On Tuesday (Sept. 19) night in Toronto, Debby Friday gained the 2023 Polaris Music Prize for her debut album, Good Luck.
Accepting the award for greatest Canadian album of the yr and an accompanying $50,000 prize, the Toronto-based industrial digital artist was as pleasantly shocked as anybody within the viewers at Toronto’s Massey Corridor.
“I’m in shock!” she mentioned by way of each laughter and tears. “This is something I didn’t even realize was a possibility. I was born in Nigeria in a small village. Now I’m here today, and it just feels like a miracle.”
Now in its 18th yr, the award continues to evolve and shock. Chosen by a panel of music journalists and professionals, it’s the closest factor the nation has to a pure critics’ prize – an award that disregards components like report label, style and chart place to focus solely on the all the time slippery idea of “artistic merit.” That makes it more durable to foretell than every other award within the nation, but it surely makes it an excellent barometer for the vital dialog in Canadian music.
As soon as criticized for awarding solely indie rock artists, the Polaris Prize is now a testomony to the genre-less range of expression throughout the nation’s borders. Debby Friday’s music is uncategorizable – a mixture of pulsing beats, adventurous manufacturing and brash, swaggering vocals equally influenced by hip-hop and punk.
On a purely sonic stage, it’s distinct from earlier winners similar to Afrobeats artist Pierre Kwenders, rappers Cadence Weapon and Backxwash and producer Kaytranada, but it surely suits throughout the current pattern to reward artists who push on the limits of style and create new sounds out of deeply private influences. If Canadian music is outlined by something, it’s simple cultural fluency, a capability to combine completely different sounds and multicultural traditions virtually by second nature.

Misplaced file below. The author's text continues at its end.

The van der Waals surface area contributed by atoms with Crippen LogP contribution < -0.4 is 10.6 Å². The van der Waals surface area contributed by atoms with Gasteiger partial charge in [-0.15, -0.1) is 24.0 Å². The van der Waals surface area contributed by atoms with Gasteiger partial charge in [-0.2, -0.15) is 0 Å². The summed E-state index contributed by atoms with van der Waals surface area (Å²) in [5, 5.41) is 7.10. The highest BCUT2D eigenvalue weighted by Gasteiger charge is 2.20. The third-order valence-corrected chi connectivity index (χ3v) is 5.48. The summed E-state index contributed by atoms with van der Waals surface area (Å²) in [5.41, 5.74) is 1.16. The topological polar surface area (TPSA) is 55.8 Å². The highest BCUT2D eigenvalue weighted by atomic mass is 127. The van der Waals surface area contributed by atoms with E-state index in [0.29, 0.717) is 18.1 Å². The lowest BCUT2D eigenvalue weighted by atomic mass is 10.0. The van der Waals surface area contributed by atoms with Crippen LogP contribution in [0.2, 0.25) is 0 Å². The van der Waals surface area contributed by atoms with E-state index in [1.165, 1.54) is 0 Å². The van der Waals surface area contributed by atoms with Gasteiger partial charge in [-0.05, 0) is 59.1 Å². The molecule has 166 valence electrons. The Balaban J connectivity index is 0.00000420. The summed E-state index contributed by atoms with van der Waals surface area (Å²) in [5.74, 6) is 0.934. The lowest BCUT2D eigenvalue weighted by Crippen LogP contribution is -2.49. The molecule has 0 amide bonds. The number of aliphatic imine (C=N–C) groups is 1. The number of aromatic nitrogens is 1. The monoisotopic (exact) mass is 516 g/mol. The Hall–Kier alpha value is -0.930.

Regardless of her assured and aggressive supply, Debby Friday’s reside efficiency of “So Hard to Tell” as a substitute stood out with dreamy melodicism. Over digital manufacturing, reside guitar and a mini-string part of viola and cello, her vocals sounded craving and emotional. It stood out as a memorable efficiency in an evening full of many.
With prolonged changeovers between performances that appeared to cater extra to the CBC Music cameras than the in-person viewers, final yr’s gala on the Carlu in Toronto dragged on over a tiring 4 hours. This yr, they swung onerous within the different course. Seven out of 10 of the shortlisted artists performed reside on the well-known stage of Massey Corridor (Daniel Caesar, Feist and Alvvays have been on tour and unable to be there), and it typically felt extra like a live performance than an awards present. It moved briskly over two hours and stored the give attention to the music – no livestream, no prolonged gaps and, notably, no host in any respect.